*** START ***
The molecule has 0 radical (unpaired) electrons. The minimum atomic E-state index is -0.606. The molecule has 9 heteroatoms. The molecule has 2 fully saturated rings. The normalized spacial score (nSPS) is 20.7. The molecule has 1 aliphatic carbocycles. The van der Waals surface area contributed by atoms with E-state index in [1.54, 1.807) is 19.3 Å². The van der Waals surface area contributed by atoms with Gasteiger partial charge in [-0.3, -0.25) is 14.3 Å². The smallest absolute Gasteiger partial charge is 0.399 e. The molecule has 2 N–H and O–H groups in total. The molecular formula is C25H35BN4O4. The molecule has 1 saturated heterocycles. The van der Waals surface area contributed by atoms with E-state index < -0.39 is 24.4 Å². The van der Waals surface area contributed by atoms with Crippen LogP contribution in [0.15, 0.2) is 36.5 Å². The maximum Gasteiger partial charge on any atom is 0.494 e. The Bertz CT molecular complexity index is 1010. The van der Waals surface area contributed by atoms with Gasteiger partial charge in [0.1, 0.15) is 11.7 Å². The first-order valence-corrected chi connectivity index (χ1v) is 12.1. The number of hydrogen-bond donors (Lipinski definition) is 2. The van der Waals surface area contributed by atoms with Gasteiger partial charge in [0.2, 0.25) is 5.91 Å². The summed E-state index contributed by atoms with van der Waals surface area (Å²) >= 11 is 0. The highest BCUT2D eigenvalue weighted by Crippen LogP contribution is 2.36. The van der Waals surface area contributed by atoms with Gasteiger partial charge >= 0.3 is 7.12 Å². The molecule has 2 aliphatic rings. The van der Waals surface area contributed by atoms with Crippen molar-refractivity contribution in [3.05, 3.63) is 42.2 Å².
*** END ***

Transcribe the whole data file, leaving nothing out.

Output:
The molecule has 0 radical (unpaired) electrons. The minimum atomic E-state index is -0.606. The molecule has 9 heteroatoms. The molecule has 2 fully saturated rings. The normalized spacial score (nSPS) is 20.7. The molecule has 1 aliphatic carbocycles. The van der Waals surface area contributed by atoms with E-state index in [1.54, 1.807) is 19.3 Å². The van der Waals surface area contributed by atoms with Gasteiger partial charge in [-0.3, -0.25) is 14.3 Å². The smallest absolute Gasteiger partial charge is 0.399 e. The molecule has 2 N–H and O–H groups in total. The molecular formula is C25H35BN4O4. The molecule has 1 saturated heterocycles. The van der Waals surface area contributed by atoms with E-state index < -0.39 is 24.4 Å². The van der Waals surface area contributed by atoms with Crippen LogP contribution in [0.15, 0.2) is 36.5 Å². The maximum Gasteiger partial charge on any atom is 0.494 e. The Bertz CT molecular complexity index is 1010. The van der Waals surface area contributed by atoms with Gasteiger partial charge in [0.1, 0.15) is 11.7 Å². The first-order valence-corrected chi connectivity index (χ1v) is 12.1. The number of hydrogen-bond donors (Lipinski definition) is 2. The van der Waals surface area contributed by atoms with Gasteiger partial charge in [0.2, 0.25) is 5.91 Å². The summed E-state index contributed by atoms with van der Waals surface area (Å²) >= 11 is 0. The highest BCUT2D eigenvalue weighted by Crippen LogP contribution is 2.36. The van der Waals surface area contributed by atoms with Gasteiger partial charge >= 0.3 is 7.12 Å². The molecule has 2 aliphatic rings. The van der Waals surface area contributed by atoms with Crippen molar-refractivity contribution in [3.05, 3.63) is 42.2 Å².